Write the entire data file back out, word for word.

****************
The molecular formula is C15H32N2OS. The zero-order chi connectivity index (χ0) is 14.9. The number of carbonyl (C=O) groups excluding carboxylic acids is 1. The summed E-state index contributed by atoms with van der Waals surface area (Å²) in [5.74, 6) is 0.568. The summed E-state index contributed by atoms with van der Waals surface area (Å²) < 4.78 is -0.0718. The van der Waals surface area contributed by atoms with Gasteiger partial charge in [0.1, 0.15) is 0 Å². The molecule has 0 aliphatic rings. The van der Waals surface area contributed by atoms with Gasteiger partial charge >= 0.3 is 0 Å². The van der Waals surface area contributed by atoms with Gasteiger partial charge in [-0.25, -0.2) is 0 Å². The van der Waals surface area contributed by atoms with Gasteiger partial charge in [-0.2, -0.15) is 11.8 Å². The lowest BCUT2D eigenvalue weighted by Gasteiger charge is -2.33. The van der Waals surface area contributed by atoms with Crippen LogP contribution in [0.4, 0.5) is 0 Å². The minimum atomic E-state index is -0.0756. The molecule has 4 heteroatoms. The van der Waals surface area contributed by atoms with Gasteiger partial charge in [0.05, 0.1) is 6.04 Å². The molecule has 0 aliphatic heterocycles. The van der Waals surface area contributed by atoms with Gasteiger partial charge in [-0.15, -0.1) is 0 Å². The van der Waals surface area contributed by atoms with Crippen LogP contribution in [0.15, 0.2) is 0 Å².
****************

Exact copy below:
The molecular formula is C15H32N2OS. The zero-order chi connectivity index (χ0) is 14.9. The number of carbonyl (C=O) groups excluding carboxylic acids is 1. The summed E-state index contributed by atoms with van der Waals surface area (Å²) in [5.74, 6) is 0.568. The summed E-state index contributed by atoms with van der Waals surface area (Å²) < 4.78 is -0.0718. The van der Waals surface area contributed by atoms with Gasteiger partial charge in [0.1, 0.15) is 0 Å². The molecule has 0 aliphatic rings. The van der Waals surface area contributed by atoms with Gasteiger partial charge >= 0.3 is 0 Å². The van der Waals surface area contributed by atoms with Gasteiger partial charge in [-0.25, -0.2) is 0 Å². The van der Waals surface area contributed by atoms with Gasteiger partial charge in [-0.2, -0.15) is 11.8 Å². The lowest BCUT2D eigenvalue weighted by Gasteiger charge is -2.33. The van der Waals surface area contributed by atoms with Crippen LogP contribution in [0.4, 0.5) is 0 Å². The minimum atomic E-state index is -0.0756. The molecule has 4 heteroatoms. The van der Waals surface area contributed by atoms with Gasteiger partial charge in [0.05, 0.1) is 6.04 Å². The molecule has 0 aliphatic heterocycles. The van der Waals surface area contributed by atoms with Gasteiger partial charge in [-0.15, -0.1) is 0 Å². The van der Waals surface area contributed by atoms with Crippen LogP contribution in [0.15, 0.2) is 0 Å².